As of the census[12] of 2000, there were 322,895 people, 125,327 households, and 73,692 families residing in the county. The population density was 455 people per square mile (176/km²). There were 131,069 housing units at an average density of 185 per square mile (71/km²). The racial makeup of the county was 77.40% White, 12.29% Black or African American, 0.36% Native American, 6.30% Asian, 0.04% Pacific Islander, 1.04% from other races, and 2.57% from two or more races. 2.74% of the population were Hispanic or Latino of any race. 17.4% were of German, 9.0% English, 8.4% Irish, 5.3% Polish and 5.0% American ancestry according to Census 2000. 87.1% spoke only English at home; 2.7% spoke Spanish and 1.7% Chinese or Mandarin.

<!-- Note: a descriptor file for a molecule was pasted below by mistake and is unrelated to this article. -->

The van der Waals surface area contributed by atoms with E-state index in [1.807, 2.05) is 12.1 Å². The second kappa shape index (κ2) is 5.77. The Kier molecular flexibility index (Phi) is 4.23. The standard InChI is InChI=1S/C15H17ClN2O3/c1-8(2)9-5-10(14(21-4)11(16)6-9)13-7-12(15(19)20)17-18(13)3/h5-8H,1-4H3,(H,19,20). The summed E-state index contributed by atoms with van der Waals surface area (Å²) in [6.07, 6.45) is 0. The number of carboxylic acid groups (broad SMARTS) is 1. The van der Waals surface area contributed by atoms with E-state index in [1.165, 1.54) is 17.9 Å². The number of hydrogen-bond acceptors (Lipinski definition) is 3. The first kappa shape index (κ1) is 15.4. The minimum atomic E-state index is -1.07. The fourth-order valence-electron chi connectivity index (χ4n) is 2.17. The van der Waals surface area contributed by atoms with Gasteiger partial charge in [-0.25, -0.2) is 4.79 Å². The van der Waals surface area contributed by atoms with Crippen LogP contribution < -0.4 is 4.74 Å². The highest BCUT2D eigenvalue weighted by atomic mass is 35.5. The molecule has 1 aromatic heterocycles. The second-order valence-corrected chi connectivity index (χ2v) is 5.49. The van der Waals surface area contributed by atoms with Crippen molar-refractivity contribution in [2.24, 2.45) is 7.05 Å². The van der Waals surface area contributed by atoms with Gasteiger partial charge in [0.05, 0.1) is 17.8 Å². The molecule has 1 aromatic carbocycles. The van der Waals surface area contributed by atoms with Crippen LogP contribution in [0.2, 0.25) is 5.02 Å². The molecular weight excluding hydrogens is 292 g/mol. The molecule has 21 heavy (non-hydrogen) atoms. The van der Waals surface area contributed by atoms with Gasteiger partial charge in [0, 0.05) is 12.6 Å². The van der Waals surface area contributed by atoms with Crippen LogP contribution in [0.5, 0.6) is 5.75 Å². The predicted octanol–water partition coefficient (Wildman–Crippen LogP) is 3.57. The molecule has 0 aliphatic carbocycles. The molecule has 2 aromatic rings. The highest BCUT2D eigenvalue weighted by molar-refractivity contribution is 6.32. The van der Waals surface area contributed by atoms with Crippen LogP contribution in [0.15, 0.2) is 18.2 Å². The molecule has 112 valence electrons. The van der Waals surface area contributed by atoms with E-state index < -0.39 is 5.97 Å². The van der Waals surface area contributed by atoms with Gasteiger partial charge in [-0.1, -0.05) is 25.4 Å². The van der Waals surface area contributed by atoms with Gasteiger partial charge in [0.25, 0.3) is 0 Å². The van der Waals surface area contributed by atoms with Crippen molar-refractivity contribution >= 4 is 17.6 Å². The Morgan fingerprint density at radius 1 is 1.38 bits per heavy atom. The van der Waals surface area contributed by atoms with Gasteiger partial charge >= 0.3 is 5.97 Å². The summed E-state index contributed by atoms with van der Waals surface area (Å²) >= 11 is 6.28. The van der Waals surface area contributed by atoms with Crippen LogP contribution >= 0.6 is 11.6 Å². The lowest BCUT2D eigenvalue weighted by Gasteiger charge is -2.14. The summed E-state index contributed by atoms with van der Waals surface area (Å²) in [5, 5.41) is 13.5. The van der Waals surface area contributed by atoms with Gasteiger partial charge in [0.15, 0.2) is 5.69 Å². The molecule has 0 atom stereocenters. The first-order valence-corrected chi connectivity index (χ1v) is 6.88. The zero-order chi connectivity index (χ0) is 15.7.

There were 125,327 households out of which 29.20% had children under the age of 18 living with them, 46.40% were married couples living together, 9.30% had a female householder with no husband present, and 41.20% were non-families. 29.50% of all households were made up of individuals and 5.90% had someone living alone who was 65 years of age or older. The average household size was 2.41 and the average family size was 3.02.

In the county the population was spread out with 22.10% under the age of 18, 17.10% from 18 to 24, 32.10% from 25 to 44, 20.60% from 45 to 64, and 8.10% who were 65 years of age or older. The median age was 31 years. For every 100 females there were 98.90 males. For every 100 females age 18 and over, there were 97.10 males.